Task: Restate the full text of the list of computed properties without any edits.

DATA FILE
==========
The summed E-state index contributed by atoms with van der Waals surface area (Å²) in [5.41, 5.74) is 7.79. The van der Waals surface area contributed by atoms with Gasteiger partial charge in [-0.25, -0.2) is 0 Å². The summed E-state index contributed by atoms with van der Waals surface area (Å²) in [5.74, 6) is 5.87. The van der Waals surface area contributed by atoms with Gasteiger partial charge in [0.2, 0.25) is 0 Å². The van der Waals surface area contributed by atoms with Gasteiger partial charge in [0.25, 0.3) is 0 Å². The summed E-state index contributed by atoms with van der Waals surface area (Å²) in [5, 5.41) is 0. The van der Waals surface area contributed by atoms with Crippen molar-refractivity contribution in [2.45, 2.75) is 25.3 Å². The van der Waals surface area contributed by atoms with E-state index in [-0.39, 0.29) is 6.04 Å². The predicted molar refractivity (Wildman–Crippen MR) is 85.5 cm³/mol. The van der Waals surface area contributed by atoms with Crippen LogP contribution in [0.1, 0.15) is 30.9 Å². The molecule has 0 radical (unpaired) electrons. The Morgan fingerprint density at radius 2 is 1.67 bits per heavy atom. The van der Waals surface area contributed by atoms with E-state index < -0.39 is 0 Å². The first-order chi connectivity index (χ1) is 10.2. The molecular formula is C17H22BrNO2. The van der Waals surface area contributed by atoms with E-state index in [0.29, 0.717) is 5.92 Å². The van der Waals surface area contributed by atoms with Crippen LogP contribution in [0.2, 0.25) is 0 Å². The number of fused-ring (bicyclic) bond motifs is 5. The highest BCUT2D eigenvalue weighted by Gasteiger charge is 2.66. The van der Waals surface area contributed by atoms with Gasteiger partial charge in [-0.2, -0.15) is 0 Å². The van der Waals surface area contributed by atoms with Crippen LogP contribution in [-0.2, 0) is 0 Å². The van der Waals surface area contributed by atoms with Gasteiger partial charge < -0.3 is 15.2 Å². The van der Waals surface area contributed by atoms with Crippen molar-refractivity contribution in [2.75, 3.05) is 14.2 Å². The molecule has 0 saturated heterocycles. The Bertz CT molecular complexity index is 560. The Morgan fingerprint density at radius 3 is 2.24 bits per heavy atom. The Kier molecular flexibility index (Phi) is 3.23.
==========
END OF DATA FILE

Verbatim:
The summed E-state index contributed by atoms with van der Waals surface area (Å²) in [5.41, 5.74) is 7.79. The van der Waals surface area contributed by atoms with Gasteiger partial charge in [-0.25, -0.2) is 0 Å². The summed E-state index contributed by atoms with van der Waals surface area (Å²) in [5.74, 6) is 5.87. The van der Waals surface area contributed by atoms with Gasteiger partial charge in [0.2, 0.25) is 0 Å². The van der Waals surface area contributed by atoms with Gasteiger partial charge in [0.25, 0.3) is 0 Å². The summed E-state index contributed by atoms with van der Waals surface area (Å²) in [5, 5.41) is 0. The van der Waals surface area contributed by atoms with Crippen molar-refractivity contribution in [2.45, 2.75) is 25.3 Å². The van der Waals surface area contributed by atoms with E-state index in [-0.39, 0.29) is 6.04 Å². The predicted molar refractivity (Wildman–Crippen MR) is 85.5 cm³/mol. The van der Waals surface area contributed by atoms with Crippen LogP contribution in [0.1, 0.15) is 30.9 Å². The molecule has 0 radical (unpaired) electrons. The Morgan fingerprint density at radius 2 is 1.67 bits per heavy atom. The van der Waals surface area contributed by atoms with E-state index < -0.39 is 0 Å². The first-order chi connectivity index (χ1) is 10.2. The molecular formula is C17H22BrNO2. The van der Waals surface area contributed by atoms with E-state index in [0.29, 0.717) is 5.92 Å². The van der Waals surface area contributed by atoms with Crippen LogP contribution in [0.2, 0.25) is 0 Å². The number of fused-ring (bicyclic) bond motifs is 5. The highest BCUT2D eigenvalue weighted by Gasteiger charge is 2.66. The van der Waals surface area contributed by atoms with Gasteiger partial charge in [-0.2, -0.15) is 0 Å². The van der Waals surface area contributed by atoms with Crippen LogP contribution in [-0.2, 0) is 0 Å². The van der Waals surface area contributed by atoms with Gasteiger partial charge < -0.3 is 15.2 Å². The van der Waals surface area contributed by atoms with Crippen molar-refractivity contribution in [2.75, 3.05) is 14.2 Å². The molecule has 0 saturated heterocycles. The Bertz CT molecular complexity index is 560. The Morgan fingerprint density at radius 3 is 2.24 bits per heavy atom. The Kier molecular flexibility index (Phi) is 3.23.